Posted: October 9th, 2008
I’m not a superstitious guy, but still. From a stack of 15 or so CDs I pulled from my collection as candidates for review, Jazz at Massey Hall presented itself first. I fed it to my CD player and read the original liner notes, written by one Bill Coss back when liner notes were printed on the LP liner. The personnel for this live show taped in Toronto in 1953 was–get this–Dizzy Gillespie on trumpet, Charlie Parker on alto, Bud Powell on piano, Charles Mingus on the bass, and Max Roach on drums. The five giants tinnily played along in low-fidelity. I had just about decided not to write about it (Bird hadn’t gotten to his solo yet), but then I saw on the liner notes that the show had been on May 15–48 years ago to the day.
Now, I’m not a superstitious guy, but still, I kept on listening–and kept reading the extraordinary story behind the recording. That night, Bird and Dizzy almost didn’t make it to the show, having stayed behind at LaGuardia Airport so that Mingus’s wife could get on an earlier plane. When they finally did show up, Parker didn’t have a saxophone and had to borrow a plastic alto. Bird on a plastic horn! Then, when the show started, the hall was only a quarter full; the promoters had scheduled it on the same night as the famous rematch between heavyweights Rocky Marciano and Jersey Joe Walcott. But this show of jazz heavyweights went on, and Mingus, luckily for us, taped it for release on his own fledgling Debut label.
Perhaps because of the rushed quality of the circumstances, perhaps because Mingus didn’t know anything about setting up microphones, the sound quality on this recording is far from ideal, which might be why you never heard of it. But don’t let that stop you–Bird’s performance is surely worth the price of admission. Even the most dedicated ornithologist could not tell that Bird was playing a stranger’s plastic horn. He sounds clearer than he himself probably was at that point. He takes astounding, exhilarating chances, toying with melodies, tinkering with the songs, but never losing the line or abandoning the tune for abstraction. In Bird’s solos you always know where you are–in the hands of a genius. In spite of bad recording equipment and half a century’s worth of dust, you can still discern that Bird was playing beyond the reach of his fellow musicians.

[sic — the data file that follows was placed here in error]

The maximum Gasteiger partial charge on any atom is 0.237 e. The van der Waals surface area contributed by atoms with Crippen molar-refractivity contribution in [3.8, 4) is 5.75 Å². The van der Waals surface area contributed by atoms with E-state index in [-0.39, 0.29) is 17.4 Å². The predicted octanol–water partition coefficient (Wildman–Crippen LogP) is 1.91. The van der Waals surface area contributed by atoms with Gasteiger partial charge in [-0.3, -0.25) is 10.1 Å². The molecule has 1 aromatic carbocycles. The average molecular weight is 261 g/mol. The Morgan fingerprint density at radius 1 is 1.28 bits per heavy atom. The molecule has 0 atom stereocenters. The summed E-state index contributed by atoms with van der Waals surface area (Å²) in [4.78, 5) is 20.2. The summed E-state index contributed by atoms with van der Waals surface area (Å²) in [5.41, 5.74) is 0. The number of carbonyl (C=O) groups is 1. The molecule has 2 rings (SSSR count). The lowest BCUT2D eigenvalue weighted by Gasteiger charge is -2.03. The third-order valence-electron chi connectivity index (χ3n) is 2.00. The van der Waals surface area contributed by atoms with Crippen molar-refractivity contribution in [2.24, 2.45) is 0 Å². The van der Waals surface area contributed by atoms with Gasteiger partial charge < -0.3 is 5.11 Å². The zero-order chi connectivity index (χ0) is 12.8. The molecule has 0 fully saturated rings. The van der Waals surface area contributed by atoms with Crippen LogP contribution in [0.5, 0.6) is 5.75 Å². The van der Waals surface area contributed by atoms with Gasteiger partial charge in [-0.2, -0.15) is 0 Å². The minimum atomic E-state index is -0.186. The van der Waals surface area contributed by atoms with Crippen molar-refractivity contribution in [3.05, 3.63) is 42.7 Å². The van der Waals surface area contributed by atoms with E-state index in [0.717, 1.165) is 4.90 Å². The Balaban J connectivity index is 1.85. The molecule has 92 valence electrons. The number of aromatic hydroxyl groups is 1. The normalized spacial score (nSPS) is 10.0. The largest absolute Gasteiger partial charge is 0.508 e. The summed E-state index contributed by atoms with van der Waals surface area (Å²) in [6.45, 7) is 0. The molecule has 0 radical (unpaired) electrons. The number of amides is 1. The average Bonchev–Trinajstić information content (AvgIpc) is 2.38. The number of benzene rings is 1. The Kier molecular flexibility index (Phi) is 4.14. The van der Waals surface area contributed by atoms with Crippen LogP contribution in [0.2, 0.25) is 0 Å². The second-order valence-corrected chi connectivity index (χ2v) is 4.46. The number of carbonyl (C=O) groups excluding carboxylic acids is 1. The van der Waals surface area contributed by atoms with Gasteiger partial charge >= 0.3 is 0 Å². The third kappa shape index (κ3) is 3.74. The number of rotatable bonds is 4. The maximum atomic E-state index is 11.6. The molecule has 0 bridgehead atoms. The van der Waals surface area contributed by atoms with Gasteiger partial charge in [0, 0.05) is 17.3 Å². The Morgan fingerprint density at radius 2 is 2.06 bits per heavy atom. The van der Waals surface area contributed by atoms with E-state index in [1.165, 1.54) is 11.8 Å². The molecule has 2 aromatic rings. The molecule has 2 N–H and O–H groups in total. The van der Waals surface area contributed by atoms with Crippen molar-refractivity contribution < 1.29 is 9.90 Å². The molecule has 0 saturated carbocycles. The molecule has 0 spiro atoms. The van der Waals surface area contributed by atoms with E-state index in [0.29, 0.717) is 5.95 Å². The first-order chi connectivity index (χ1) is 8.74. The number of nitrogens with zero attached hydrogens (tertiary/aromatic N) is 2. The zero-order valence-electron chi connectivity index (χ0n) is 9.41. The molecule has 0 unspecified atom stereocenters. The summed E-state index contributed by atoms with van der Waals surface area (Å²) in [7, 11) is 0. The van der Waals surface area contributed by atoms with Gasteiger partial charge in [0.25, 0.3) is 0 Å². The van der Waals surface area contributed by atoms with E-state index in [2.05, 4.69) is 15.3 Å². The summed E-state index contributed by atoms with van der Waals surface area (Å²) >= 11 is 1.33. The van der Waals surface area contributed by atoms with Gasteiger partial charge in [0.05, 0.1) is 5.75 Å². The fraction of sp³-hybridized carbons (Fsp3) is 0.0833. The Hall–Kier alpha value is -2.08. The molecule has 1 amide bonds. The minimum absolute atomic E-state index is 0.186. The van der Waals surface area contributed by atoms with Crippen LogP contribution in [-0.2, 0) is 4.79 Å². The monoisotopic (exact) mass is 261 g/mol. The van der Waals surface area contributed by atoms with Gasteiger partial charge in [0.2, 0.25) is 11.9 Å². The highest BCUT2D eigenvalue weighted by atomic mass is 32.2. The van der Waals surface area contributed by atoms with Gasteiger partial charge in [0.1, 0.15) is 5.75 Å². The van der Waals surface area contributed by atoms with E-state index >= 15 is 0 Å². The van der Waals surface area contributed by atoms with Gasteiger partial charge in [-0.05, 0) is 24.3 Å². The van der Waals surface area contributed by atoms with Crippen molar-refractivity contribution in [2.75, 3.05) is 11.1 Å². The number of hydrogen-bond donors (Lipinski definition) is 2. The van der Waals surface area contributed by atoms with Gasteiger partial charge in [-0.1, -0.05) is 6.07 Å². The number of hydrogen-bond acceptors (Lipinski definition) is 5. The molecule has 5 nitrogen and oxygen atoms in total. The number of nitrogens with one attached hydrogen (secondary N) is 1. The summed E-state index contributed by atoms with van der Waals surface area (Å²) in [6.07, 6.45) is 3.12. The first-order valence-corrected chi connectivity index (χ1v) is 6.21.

The music abruptly begins, with “Perdido.” The quintet starts out quiet but strong, with Bird getting a big hand from the crowd. Bud Powell does his immortal swinging thing. Roach pounds the skins until they throb. Mingus offers Zen stability. By all accounts, the five musicians fought incessantly during their trip to Canada, with Mingus improbably serving as the calming force. This is true for Mingus during the show as well. His heavy bass frames the remarkable work of these master improvisers.
The problem with the microphones is more evident on the next track, Dizzy’s “Salt Peanuts.” Powell’s solo is far away and Roach comes across as way too loud, the song hanging by the thread of his drum roll. The track features Mingus’s rapping to the audience, introducing his “worthy constituent, Mr. Dizzy Gillespie.” The five inventors of bebop go on to play a white-hot version of this quintessential bop classic. The quintet brings it down for Bird’s trademark “All the Things You Are.” They round out the set with “Wee,” a very cool “Hot House,” and again, a Dizzy song, “Night in Tunisia,” for which Mingus plucks a sexy, sinuous bass line.
Once this CD gets under your skin, the sound quality won’t bother you. Played under poor conditions, these five professionals didn’t just get the job done, they gave an amazing, ego-free performance for a handful of lucky people. And Bird, likely clouded with dope, only a couple years from his death by overdose, playing a plastic sax, lifts the proceedings past virtuosity to eternal art. Dizzy sure works it, and Roach was fresh, but Bird soars.
- Charlie Parker – Sax (Alto)
- Dizzy Gillespie – Trumpet
- Charles Mingus – Bass
- Bud Powell – Piano
- Max Roach – Drums
- Salt Peanuts
- All The Things You Are
- Hot House
- A Night In Tunisia